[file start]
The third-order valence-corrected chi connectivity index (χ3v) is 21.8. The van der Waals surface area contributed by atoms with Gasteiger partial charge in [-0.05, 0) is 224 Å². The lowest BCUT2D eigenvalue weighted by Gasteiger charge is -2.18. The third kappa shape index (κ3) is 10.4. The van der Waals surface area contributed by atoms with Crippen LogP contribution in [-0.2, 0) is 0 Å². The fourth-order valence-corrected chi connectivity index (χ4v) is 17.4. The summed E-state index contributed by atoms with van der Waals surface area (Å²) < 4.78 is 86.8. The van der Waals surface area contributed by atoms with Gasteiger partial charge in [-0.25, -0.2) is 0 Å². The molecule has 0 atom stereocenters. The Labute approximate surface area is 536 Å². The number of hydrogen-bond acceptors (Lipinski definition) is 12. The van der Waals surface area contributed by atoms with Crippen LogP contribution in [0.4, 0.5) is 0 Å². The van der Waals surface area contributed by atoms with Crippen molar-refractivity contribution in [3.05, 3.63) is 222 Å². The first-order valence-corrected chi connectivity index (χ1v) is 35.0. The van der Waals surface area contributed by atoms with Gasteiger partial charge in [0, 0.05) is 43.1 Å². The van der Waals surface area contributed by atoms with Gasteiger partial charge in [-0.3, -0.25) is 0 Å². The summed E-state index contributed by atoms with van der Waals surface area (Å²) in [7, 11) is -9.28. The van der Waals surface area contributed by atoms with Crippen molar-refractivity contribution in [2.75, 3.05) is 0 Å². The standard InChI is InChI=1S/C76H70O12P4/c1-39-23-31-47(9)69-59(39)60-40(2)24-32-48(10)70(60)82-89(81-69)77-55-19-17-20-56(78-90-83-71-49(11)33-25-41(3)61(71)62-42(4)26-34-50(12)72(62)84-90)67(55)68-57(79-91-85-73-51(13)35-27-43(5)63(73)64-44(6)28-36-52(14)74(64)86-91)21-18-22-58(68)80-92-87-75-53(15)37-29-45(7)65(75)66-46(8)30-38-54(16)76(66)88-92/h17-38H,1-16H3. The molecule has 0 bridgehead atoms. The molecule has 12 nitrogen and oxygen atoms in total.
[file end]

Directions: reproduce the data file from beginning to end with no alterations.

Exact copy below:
The third-order valence-corrected chi connectivity index (χ3v) is 21.8. The van der Waals surface area contributed by atoms with Gasteiger partial charge in [-0.05, 0) is 224 Å². The lowest BCUT2D eigenvalue weighted by Gasteiger charge is -2.18. The third kappa shape index (κ3) is 10.4. The van der Waals surface area contributed by atoms with Crippen LogP contribution in [-0.2, 0) is 0 Å². The fourth-order valence-corrected chi connectivity index (χ4v) is 17.4. The summed E-state index contributed by atoms with van der Waals surface area (Å²) < 4.78 is 86.8. The van der Waals surface area contributed by atoms with Gasteiger partial charge in [-0.25, -0.2) is 0 Å². The molecule has 0 atom stereocenters. The Labute approximate surface area is 536 Å². The number of hydrogen-bond acceptors (Lipinski definition) is 12. The van der Waals surface area contributed by atoms with Crippen LogP contribution in [0.4, 0.5) is 0 Å². The van der Waals surface area contributed by atoms with Crippen molar-refractivity contribution in [3.05, 3.63) is 222 Å². The first-order valence-corrected chi connectivity index (χ1v) is 35.0. The van der Waals surface area contributed by atoms with Gasteiger partial charge in [0, 0.05) is 43.1 Å². The van der Waals surface area contributed by atoms with Gasteiger partial charge in [-0.3, -0.25) is 0 Å². The summed E-state index contributed by atoms with van der Waals surface area (Å²) in [7, 11) is -9.28. The van der Waals surface area contributed by atoms with Crippen molar-refractivity contribution in [2.75, 3.05) is 0 Å². The standard InChI is InChI=1S/C76H70O12P4/c1-39-23-31-47(9)69-59(39)60-40(2)24-32-48(10)70(60)82-89(81-69)77-55-19-17-20-56(78-90-83-71-49(11)33-25-41(3)61(71)62-42(4)26-34-50(12)72(62)84-90)67(55)68-57(79-91-85-73-51(13)35-27-43(5)63(73)64-44(6)28-36-52(14)74(64)86-91)21-18-22-58(68)80-92-87-75-53(15)37-29-45(7)65(75)66-46(8)30-38-54(16)76(66)88-92/h17-38H,1-16H3. The molecule has 0 bridgehead atoms. The molecule has 12 nitrogen and oxygen atoms in total.